For example

One common practice is to use the rule of thirds. While it can be easier to incorporate it when take the picture, taking high speed photos can make it hard to perfectly line up that frame which is where cropping comes in handy. However, when it comes to surfing, because there can be a lot going on with a picture with the wave and the trail the surfer, you sometimes have to be a bit lax with the rule of thirds.


You can’t always be in a tropical paradise, where every photo looks perfect straight of the camera. Thus, post processing is a great way to enhance the quality of you images and composure. Lightroom is a powerful, and widely use post editting tool which is great for efficiently getting to most out of your images. It enables you to adjust important elements such as the contast, exposure, and saturation, and is pack full of features which can help you completely transform an image (if you wanted to).

Make the most of masks, filters and brushes. These are handy because they enable you to apply settings to specific areas of you photos, such as ONLY to the surfer, or ONLY to the background.

Don’t be afraid to experiment, your image may not always would out, but if you learn new techniques to help you make a superb images in the future, its worth it. This is especially useful if you don’t always have to option to shoot regularly, be experimenting with your images it can also help you understand what makes your images look good, and can enhance your photography skills by giving you better vision and improving your ability to read the scene and apply settings for the desired outcome.

Editing Tips to consider

  • High Brightness – Well exposed wave and surfer with plenty contrast)
  • Enhanced Clarity
  • Slightly Lowered Saturation, but raised vibrance (eg. Saturation -10, Vibrance +20)
  • Slightly reduce the saturation of reds, oranges, and purples
  • Slightly enhance the saturation for the blues and greens
  • Find presets to suit your photos and desired finish
  • Save your most common adjustments as presets to save time


Lightroom is photo manipulation to an extent, as at allows you to add filters and custom adjustments, etc. However, if you’re a real visionary kind of person, who wants to warp, add to, and manipulate the image into something it wasn’t, Photoshop is for you. For general photography, photoshop is a necessity, generally lightroom is best and most convenient for bringing out the best in a image. Athlough, as you get more confident and really want to alter the image and get into the area of photo-manipulation that’s when photoshop becomes most useful for surf photography.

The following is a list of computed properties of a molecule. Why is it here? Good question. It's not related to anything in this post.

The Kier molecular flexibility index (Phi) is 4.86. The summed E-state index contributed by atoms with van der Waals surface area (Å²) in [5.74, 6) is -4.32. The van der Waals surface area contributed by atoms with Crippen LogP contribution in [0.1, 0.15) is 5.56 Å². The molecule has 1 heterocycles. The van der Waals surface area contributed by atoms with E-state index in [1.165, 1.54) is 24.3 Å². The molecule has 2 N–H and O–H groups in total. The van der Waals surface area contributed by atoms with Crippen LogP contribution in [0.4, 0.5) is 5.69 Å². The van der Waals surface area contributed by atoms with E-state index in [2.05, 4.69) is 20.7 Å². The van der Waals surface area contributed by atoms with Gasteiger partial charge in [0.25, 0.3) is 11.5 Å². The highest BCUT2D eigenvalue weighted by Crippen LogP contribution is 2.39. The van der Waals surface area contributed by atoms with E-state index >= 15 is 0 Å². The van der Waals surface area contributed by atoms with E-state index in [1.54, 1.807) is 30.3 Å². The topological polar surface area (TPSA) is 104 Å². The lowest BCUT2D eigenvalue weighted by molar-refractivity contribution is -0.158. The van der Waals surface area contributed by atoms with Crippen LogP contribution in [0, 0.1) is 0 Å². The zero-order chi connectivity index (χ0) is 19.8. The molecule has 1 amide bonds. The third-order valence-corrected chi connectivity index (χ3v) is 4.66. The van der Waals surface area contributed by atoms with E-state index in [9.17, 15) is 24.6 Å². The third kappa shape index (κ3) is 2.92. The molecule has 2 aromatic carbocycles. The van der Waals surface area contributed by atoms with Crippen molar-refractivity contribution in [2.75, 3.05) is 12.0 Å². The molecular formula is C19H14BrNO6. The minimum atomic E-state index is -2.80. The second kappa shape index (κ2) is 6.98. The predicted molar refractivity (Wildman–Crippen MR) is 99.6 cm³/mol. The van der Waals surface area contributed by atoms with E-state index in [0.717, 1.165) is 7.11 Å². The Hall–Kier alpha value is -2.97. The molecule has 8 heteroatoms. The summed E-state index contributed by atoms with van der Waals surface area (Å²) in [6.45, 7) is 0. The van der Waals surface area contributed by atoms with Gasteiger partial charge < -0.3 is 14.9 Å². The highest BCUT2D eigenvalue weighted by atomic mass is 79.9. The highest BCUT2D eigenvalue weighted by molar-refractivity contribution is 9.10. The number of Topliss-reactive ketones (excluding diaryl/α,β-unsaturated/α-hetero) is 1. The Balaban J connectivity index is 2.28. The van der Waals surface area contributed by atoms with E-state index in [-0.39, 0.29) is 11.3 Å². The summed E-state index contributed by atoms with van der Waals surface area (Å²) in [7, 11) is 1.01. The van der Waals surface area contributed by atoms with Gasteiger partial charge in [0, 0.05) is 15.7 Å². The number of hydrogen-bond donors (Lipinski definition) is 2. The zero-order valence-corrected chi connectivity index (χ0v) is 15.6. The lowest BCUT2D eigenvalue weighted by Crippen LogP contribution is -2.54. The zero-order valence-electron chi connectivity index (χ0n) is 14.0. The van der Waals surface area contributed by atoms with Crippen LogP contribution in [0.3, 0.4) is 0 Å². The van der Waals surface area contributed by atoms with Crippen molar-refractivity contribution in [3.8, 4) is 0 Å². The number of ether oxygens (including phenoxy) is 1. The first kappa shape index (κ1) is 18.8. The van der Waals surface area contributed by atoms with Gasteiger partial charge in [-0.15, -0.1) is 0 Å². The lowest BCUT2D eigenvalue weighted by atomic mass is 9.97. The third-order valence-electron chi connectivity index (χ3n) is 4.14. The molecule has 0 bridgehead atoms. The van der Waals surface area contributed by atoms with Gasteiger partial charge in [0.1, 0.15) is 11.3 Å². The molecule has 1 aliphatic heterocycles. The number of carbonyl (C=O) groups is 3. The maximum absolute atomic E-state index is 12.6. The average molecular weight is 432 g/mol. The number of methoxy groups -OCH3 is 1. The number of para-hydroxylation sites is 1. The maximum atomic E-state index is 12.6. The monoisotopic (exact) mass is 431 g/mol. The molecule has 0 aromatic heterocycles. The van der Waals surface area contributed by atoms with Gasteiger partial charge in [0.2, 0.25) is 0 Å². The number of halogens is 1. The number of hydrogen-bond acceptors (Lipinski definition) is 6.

For example, if I was to use photoshop to edit my surf photos, it would be to add something like a sunset and flying birds, or to maybe reposition landmarks in the background, such as making to city or mounts on the other side of the bay look much closer for more well rounded image. In essence, its a way to fake good composition and scenery.

Know your audience

Consider who your photos are for.

Are you shooting professional photos for a magazine or billboard?
When you’re shooting for such a commercial and large scale purpose, this is when you really need to take to most care with the quality of you images.

Are you shooting photos for an amature client?
Although it would be nice to take billboard worthy photos for clients, you need to be realistic, most of the time they just want cool photos  of themselve surfing. Quality is important, but you want always be in a quite setting with perfect conditions, so work with what you’ve got, capture some good moments of your subject, and remember, for it to be profitable the effort you put in, needs to be reflective of how much you are getting paid.

Are you shooting photos for your blog and instagram?
I find this is the easiest to shoot for. Often it’s hard to tell on the camera whether or not the photo worked out as planned. It can make you a bit lazy with your settings, but when you’re shooting for such small screens, its easier to fake a better quality image because the audience can only see it at on a phone or on the blog feed of a website.

Its up to the photographer you want to be, you can mix things up to suit your style or the photos purpose.

The main issue here is integrity and honesty, and if everyone is happy it shouldn’t really matter, just don’t try to pass things off as real when they’re not. Its ok to make beautiful images, it is a form or art after all, but be transparent and respectful, don’t try cheat customers, or fake your way into things.

Knowing where your photos will be showing will also help you decide how to sort and edit them. If you are shooting professional photos to be published, you may want to focus more on the very best quality frames of a wave. However, I find if the primary place I am posting my photos is Instagram you can get away with a lot more, because the images are being shared at such a small size you can defects such as a slight blur aren’t as noticeable as they are on the big screen, allowing you to post them off as better quality shots.


Get out there and Experiment